Adult moths can be controlled with pheromone traps.
Additionally, row covers can exclude larger moths from entering and laying eggs.
Cabbage loopers also hate spearmint, peppers, green onion, spearmint, horseradish, and onions. You can blend these with a bit of dish soap (tablespoon).
Then spray it on your plants to remove the pests.
Note that the cabbage butterflies (moths) come out in the spring and fall, so you can delay your cilantro or plant it so that you don’t harvest when the bugs are out.
Yes. it works.
For more information, see this guide for tips on cabbage looper control.
Why is my cilantro sticky?
They leave behind a sooty substance that’s sticky to the touch and attracts ants. This residue will block sunlight from reaching the leaf surface, which will stop photosynthesis.
This will lead to your cilantro being killed. If you feel a sticky substance, you’ll want to act right away before further damage occurs.
Identifying the residue will help you figure out what bug is eating your cilantro:
- Whiteflies leave behind a whitish residue that turns darker over time as it molds and collects debris
- Mealybugs leave behind a dark, sweet, sticky soot. They turn leaves to a dark brown or black using the sticky tar-like substance. It’s the opposite of a whitefly.
Find out which one you have by identifying the debris found on your plant.
How do I keep bugs off my cilantro?
The key is to never let the bugs get on your cilantro in the first place by using a variety of natural repellents and exclusion techniques.
- Monitor your cilantro for pests every time you water or harvest
- Prune damaged, shriveled, or wilted leaves regularly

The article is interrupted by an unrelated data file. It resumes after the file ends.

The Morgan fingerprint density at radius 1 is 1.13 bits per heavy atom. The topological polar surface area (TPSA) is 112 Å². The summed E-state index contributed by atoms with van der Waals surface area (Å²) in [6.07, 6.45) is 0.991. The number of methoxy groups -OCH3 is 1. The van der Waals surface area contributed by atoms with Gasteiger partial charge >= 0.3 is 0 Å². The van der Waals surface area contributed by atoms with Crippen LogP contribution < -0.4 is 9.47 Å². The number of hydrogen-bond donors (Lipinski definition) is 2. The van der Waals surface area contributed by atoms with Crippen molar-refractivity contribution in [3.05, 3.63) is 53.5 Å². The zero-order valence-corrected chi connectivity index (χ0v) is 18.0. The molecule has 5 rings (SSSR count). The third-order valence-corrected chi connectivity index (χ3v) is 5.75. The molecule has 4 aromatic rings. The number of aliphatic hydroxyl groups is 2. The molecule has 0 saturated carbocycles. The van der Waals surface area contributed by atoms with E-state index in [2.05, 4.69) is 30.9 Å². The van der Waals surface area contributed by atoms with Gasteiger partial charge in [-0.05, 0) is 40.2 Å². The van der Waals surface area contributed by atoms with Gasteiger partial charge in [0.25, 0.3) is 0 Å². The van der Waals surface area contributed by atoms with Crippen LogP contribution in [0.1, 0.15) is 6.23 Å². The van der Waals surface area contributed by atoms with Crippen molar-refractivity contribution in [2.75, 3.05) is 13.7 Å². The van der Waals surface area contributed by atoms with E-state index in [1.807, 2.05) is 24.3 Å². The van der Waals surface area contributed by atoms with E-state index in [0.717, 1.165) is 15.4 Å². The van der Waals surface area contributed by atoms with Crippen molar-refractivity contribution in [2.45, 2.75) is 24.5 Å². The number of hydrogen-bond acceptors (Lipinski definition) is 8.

- Get rid of weeds, leaf litter, or other debris in your garden
- Use vinegar and water to kill eggs, larvae, and pests naturally
- Spray your leaves with soapy water when vinegar isn’t enough
- Use neem oil as a last resort to kill remaining pests
- Use sticky traps to easily and passively catch flying pests
- Beer traps work for snails and slugs
- Remove pests by hand manually
- Use a garden hose to spray down aphids
It’s a matter of choosing the right approach depending on the bugs eating your cilantro.
Once you get a routine down, it’s easy to stop them from coming back for good. Pests don’t re-infest host plants when the conditions aren’t favorable to them.
Here are some handy resources and references you may find useful:
Did you get rid of the cilantro pests?
By now, you should have a good idea of what’s eating your cilantro leaves and how to get rid of the bug.
With some patience and persistence, you should be able to control and repel the pests naturally with just some basic DIY home remedies.
If you have any questions, drop a comment and let me know.
Otherwise, if you found this guide helpful, please tell me as well! Consider telling a friend or hobby group that grows cilantro!
Or if you found something that needs updating. I’m always looking to improve these guides for readers.
Thanks for reading.
Currently an active researcher in the pest control industry for the past 8 years- with a focus on using natural and organic methods to eliminate pest problems.
I share handy DIY pest techniques I come across here to help out others (and possibly save them from a mental breakdown).
Fight nature with nature.